Three Arkansas voters are suing the state arguing they have been disenfranchised due to the state Supreme Court’s disqualifying of the Issue 7, or the Arkansas Medical Cannabis Act, the Arkansas Democrat-Gazette reports. The lawsuit seeks to allow early voters who voted for the measure to be able to correct their vote — and support Issue 6, the Arkansas Medical Marijuana Amendment — through an affidavit.
The Supreme Court struck down the initiative on Oct. 27, four days after early voting had commenced and more than 144,000 had cast their vote, after invalidating some of the signatures gathered during the petition process, leaving the measure with too few signatures to appear.
According to the lawsuit, the two voters from Marion County and one from Pulaski County claim that they would have voted for Issue 6 if it were the only measure on their ballot. The lawsuit is also asking that the court require election officials to ensure that volunteers at polling places are aware of the Issue 7 situation.
“Whatever notice is required in order to comply with due process in this highly unusual situation, the notice being provided at present does not meet the requirements of federal law,” Jack Wagoner, the attorney for the plaintiffs, said in the lawsuit. He estimates that as few as 10 percent and as many as 20 percent had already cast their ballot before Issue 7’s disqualification.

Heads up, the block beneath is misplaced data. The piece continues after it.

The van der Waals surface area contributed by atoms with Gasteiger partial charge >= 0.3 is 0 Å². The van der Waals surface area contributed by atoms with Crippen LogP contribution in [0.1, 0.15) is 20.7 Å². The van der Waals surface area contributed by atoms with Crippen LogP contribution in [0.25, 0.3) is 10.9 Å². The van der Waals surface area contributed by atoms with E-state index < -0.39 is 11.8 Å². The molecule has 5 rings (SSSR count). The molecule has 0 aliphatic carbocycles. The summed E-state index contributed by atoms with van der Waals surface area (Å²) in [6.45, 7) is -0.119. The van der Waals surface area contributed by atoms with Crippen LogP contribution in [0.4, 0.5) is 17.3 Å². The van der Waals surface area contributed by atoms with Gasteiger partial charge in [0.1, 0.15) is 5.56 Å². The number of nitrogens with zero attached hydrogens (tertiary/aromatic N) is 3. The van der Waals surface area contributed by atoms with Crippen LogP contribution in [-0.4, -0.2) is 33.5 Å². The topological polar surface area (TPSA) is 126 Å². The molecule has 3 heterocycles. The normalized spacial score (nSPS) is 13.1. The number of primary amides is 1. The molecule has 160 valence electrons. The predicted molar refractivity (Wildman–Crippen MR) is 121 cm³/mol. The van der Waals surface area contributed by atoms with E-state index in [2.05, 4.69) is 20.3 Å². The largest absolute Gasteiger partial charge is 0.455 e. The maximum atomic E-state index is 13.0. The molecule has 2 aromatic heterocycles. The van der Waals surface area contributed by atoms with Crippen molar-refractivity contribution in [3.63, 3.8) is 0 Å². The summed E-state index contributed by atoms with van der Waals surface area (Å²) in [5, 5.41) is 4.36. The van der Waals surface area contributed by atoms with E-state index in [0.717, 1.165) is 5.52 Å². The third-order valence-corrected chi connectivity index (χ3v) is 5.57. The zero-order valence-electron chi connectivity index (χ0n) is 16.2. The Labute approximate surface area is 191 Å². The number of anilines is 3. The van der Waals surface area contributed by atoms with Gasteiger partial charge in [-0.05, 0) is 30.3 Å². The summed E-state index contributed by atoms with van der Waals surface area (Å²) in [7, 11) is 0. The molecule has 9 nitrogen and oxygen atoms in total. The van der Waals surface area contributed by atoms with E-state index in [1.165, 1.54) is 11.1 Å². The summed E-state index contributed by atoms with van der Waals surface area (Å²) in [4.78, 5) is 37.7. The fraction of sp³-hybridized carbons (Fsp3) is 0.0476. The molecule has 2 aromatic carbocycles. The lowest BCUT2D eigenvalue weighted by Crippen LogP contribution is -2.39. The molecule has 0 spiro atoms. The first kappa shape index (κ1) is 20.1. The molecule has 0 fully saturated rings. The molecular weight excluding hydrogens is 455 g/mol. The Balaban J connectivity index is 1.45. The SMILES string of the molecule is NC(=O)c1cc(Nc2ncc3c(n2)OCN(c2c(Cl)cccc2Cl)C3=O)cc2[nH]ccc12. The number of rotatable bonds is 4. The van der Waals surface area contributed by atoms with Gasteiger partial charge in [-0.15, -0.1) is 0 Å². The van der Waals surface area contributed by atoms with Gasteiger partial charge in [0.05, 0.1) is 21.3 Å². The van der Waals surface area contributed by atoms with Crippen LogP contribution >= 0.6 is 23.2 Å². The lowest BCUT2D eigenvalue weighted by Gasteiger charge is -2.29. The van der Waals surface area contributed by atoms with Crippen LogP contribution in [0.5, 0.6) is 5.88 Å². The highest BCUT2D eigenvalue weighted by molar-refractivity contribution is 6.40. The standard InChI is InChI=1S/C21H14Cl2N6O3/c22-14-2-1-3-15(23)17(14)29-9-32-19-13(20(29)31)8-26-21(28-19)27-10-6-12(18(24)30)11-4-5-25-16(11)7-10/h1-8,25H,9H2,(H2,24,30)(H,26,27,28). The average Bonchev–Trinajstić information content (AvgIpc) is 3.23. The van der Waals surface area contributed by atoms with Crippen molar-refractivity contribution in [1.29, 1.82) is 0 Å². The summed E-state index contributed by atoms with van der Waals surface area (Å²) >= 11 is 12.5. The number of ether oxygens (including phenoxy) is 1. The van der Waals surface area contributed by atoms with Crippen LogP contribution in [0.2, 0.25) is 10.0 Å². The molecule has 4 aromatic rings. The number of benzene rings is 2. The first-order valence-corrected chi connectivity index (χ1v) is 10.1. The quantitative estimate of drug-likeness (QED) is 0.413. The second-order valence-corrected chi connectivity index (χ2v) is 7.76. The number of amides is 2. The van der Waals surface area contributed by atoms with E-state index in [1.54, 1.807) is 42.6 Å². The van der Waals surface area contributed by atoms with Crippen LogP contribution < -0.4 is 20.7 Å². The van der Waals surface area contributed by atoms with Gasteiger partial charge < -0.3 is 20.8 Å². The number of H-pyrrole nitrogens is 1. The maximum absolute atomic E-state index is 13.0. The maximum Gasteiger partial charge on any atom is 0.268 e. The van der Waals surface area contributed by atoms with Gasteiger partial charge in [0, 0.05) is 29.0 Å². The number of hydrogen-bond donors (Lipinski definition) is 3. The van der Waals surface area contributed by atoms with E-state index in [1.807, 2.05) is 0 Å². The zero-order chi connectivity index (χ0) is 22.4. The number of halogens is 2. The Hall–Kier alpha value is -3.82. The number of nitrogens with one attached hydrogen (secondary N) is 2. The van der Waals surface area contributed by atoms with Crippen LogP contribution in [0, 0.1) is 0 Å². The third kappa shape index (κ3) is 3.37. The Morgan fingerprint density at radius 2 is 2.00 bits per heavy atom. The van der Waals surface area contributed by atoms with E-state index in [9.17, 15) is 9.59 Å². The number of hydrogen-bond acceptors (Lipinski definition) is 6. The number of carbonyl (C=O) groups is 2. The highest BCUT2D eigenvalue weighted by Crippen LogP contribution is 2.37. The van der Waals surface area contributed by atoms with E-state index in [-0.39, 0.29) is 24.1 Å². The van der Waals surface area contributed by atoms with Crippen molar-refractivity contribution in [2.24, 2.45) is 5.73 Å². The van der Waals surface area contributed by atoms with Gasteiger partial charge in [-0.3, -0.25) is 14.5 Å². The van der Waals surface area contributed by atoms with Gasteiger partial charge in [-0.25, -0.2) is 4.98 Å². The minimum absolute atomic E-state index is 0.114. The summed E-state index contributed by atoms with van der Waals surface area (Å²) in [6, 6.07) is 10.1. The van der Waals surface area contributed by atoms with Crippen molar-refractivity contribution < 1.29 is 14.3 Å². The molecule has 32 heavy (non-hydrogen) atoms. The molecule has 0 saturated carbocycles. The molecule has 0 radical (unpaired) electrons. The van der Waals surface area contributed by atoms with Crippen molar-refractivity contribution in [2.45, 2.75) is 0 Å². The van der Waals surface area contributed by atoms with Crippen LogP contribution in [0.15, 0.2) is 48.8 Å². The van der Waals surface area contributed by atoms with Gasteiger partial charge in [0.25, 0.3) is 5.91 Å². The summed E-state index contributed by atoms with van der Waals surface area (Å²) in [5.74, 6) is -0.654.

“This complaint seeks to ensure that the election complies with due process and is less vulnerable to challenge regardless of the outcome,” Wagoner wrote in the lawsuit. “This means attempting to create a voting environment where a voter cannot help but be informed that votes for Issue 7 will not count.”
According to the lawsuit, the “best manner possible” to notify voters is for election officials to hand out notices to voters on Election Day or prominently display signage that reads:
“Notice: Although you will still see Issue Seven (7) on your ballot, if you vote for Issue Seven (7), the Arkansas Supreme Court has ruled that your vote will not be counted. The only remaining issue on the ballot related to medical marijuana is Issue Six (6). Voters for or against Issue Six (6) will still be counted.”
The case was assigned to Senior United States District Judge James S. Moody Jr.
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